Pucallpa is a major port city, and moves tons of bananas every day. Walking around the port brought us right into the thick of the action, and we watched for a long time as men would carry back breaking bunches up from the river, then pile them high into trucks, ready to move them further into the country. (Film)
Typewriter. Pucallpa, Peru. 2010 .
On our last day in Pucallpa we went for a stroll around the main square. We came across a row of typewriters set up beside the road. We watched as the locals would bring their documents to the typewriters, and would sit as they punched out the messages. The tapping of the keys mixed with the sounds of motorcycles zipping by, creating the typical din of busy life. (Film)
Houses. Iquitos, Peru. 2010.
Iquitos is a city on the Amazon. Inaccessible by road, it has a distinct visual appeal thanks to a major rubber boom in the 19th century. The city has the most incredible palette of colours of any place we’ve ever visited, and was truly a photographer’s dream. (Digital)
Grazers. Peru. 2010.
The journey to Puno included some of the most stunning vistas we’ve ever seen. We spent the entire trip running back and forth in the bus, shooting out of both sides of windows, in complete awe of what we were witnessing. These cows were absolute dwarfed by the hills behind them, exquisitely patterned with geometric terracing. (Digital)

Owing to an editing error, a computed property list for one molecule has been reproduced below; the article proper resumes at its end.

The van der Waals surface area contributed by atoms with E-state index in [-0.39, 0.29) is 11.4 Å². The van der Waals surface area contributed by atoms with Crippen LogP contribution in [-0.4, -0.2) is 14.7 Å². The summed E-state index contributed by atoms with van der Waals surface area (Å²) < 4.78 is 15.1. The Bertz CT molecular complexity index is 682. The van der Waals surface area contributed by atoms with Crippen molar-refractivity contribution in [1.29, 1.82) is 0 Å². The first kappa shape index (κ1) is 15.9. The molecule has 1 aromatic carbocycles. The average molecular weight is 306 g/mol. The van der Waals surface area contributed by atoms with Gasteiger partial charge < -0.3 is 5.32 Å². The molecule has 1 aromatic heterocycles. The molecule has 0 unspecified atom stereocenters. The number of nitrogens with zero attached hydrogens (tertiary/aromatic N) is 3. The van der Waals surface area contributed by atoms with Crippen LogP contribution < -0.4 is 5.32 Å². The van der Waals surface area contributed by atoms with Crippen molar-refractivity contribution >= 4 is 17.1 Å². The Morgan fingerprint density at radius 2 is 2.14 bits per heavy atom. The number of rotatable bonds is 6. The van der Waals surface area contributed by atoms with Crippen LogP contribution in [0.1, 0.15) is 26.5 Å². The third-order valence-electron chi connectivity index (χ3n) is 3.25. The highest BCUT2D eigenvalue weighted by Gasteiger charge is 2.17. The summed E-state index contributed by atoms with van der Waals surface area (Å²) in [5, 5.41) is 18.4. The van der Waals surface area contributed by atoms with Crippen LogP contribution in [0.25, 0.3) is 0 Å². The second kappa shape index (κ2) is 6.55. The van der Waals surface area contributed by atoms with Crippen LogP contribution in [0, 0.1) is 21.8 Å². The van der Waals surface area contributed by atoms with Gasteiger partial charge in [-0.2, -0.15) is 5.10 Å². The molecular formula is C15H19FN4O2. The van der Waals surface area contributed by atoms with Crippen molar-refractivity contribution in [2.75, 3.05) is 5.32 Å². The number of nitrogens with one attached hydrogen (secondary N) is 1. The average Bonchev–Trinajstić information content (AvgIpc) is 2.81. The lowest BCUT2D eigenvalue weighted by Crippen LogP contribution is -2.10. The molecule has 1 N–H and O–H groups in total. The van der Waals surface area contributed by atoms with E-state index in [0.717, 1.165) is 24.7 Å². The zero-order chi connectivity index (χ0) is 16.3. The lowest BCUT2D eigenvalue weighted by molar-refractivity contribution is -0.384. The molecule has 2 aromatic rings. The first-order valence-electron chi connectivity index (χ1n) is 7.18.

Shepherd Women. Peru. 2010.
We were on our way to see Macchu Picchu when flood rains washed out the train tracks. We hopped into a bus to drive back to the town of Cuzco, winding through the mountains of the Sacred Valley. Our bus roared past in a hurry as we captured this quiet moment. (Digital)
Samples of the actual prints!
Note: Frame and mat are not included.
Again, to purchase a print vist our secure checkout page, enter the total with GST ($63.00) and in the comment field below enter the name of the print you’d like shipped. If you’d like to order multiple prints at once, just put all the titles you’d like to order in the comment field and adjust the total appropriately.
(P.S. If you’re running a cans for comments or coins for comments program leave your blog address in the comments and I’ll add it to the end of this post!)